This negative perception of women is also embedded in Christianity as its official doctrine associates women with the devil and expels them from performing the rituals of worship. Gradually, Christianity becomes the leading religion and, parallel to its gaining power, the negativism concerning women intensifies, reaching its peak in witch-hunt. An important turning point in the process is also the emergence of the 12th century heresies, during which women reclaim the role of priestesses. To persecute heresies, the Church establishes the institute of inquisition and gradually equates them to witchcraft. The inquisition accuses the heretics of worshipping Satan at Sabbaths that involved flying, uncontrollable gorging and drinking, as well as casting spells and causing misfortunes. This interpretation and various methods of torture to force confession (i.e. the water ordeal) and burning at the stake became typical of the later witch hunt with its most intense form in the 15th and 16th century during the transition to the early modern period. At that time, Europe was ravaged by plague, political, social and religious wars, famine, and poverty. These decimated the population, especially men while the survivors were consumed with pessimism, despair, and the feeling of guilt and sinfulness. The answer to the crisis came in the form of witch hunt which gained momentum with the publication of Malleus Maleficiarum (Hammer of Witches) in 1486. The book contains the theory or sorcery with a typical description of a Sabbath and reflects the perverted understanding of pagan rites of worship of life, and various methods of identifying and prosecuting witches, to which the inquisition assigned secular courts. It also abounds in what would nowadays be called hate speech about women who were blamed for everything. The book had devastating impact all over Europe. During secular witch trials, between tens of thousands and a few million people were murdered, among whom three quarters or even five in six were women. This mass hysteria only subsided in the 18th century with the age of reason and science. The damage done can still be felt today.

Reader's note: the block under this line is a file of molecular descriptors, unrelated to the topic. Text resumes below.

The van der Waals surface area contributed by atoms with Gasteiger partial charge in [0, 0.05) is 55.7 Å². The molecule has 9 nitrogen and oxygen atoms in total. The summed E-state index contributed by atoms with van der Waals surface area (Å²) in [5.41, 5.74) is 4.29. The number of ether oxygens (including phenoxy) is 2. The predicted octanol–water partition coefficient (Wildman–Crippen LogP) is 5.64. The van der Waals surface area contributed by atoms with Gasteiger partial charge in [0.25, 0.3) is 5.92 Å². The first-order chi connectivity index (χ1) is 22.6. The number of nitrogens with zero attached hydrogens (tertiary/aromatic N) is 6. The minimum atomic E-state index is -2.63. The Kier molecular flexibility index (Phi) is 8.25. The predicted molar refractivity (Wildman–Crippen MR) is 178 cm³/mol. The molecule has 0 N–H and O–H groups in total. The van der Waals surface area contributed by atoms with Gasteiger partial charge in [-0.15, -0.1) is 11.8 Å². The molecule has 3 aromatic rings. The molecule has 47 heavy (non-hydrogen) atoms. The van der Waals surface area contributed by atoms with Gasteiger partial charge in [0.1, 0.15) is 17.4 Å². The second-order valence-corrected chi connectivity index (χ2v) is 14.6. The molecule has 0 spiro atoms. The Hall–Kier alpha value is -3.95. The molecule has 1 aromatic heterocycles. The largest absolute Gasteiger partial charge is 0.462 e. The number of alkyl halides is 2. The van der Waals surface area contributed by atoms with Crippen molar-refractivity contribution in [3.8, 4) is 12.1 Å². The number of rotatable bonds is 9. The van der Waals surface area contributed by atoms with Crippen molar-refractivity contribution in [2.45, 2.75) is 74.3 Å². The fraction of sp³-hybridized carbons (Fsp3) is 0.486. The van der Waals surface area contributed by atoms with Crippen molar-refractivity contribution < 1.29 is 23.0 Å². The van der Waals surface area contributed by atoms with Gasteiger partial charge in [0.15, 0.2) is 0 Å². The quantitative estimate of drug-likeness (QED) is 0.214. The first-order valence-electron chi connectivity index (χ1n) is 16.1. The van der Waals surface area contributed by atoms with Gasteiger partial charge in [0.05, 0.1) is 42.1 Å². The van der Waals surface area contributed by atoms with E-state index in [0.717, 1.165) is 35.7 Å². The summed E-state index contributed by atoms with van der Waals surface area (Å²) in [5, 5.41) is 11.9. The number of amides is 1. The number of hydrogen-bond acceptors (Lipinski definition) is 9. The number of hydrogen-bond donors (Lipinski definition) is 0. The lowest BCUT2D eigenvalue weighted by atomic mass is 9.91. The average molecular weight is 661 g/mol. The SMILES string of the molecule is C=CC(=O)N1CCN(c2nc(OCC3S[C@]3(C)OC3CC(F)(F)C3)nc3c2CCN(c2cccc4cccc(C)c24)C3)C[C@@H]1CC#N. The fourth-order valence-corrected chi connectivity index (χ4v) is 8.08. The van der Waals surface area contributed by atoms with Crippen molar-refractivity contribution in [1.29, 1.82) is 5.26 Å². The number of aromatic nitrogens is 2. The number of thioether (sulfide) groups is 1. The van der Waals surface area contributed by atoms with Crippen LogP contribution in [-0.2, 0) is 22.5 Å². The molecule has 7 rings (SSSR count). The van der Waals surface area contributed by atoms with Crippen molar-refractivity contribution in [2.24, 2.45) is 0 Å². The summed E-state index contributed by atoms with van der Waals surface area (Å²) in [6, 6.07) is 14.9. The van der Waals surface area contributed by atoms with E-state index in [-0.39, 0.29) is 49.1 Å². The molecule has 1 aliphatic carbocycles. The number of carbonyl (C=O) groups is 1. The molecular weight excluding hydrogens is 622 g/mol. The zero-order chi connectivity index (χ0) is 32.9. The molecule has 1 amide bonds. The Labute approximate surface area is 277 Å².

The phenomenon of witch hunt is very complex and still not completely clarified despite numerous studies. If we recapitulate the findings of interdisciplinary studies, from the political point of view, witch hunt was a means of brutal preservation of an obsolete system, reinforcement od absolute power and elimination of opponents. From the psychological aspect, it was venting people’s frustrations, compensation for the forbidden sexuality, and a means of enforcing a new (Puritan) morality. From the biological point of view, it was a battle to control sexuality, procreation, folk knowledge about birth control and medicine in general, and, last but not least, a means to acquire property and wealth. The underlying theme of all the above interpretations is reinforcement and preservation of a patriarchal social order which was established through an extensive process of driving women to the margins of society, and was based in the negative perception of women, with witch hunt at its bloodstained climax. Women were first banished from religion and later gradually from all fields of human endeavour and knowledge, ultimately from medicine where they were the frontrunners throughout the Middle Ages as herbalists, healers, nurses and midwives. The witches who died at the stake were therefore nothing more than the last women with the ancient knowledge about the nature and their own body, who compromised the self-evidentiality of patriarchy with their independence and knowledge.

The exhibition aims to restore through artistic means the positive tradition of sorcery and the true significance of witches / sorcerers, and above all shed light on the power of women in the past, the present, and the future. This idea permeates the central work of the exhibition. Placed in the symbolic centre of the church, it represents a naked woman standing astride and staring at her hands. This is not a woman grieving for her past, but a woman contemplating what she wants to and can do in the future. Whatever will be her next move?

Mojca Grmek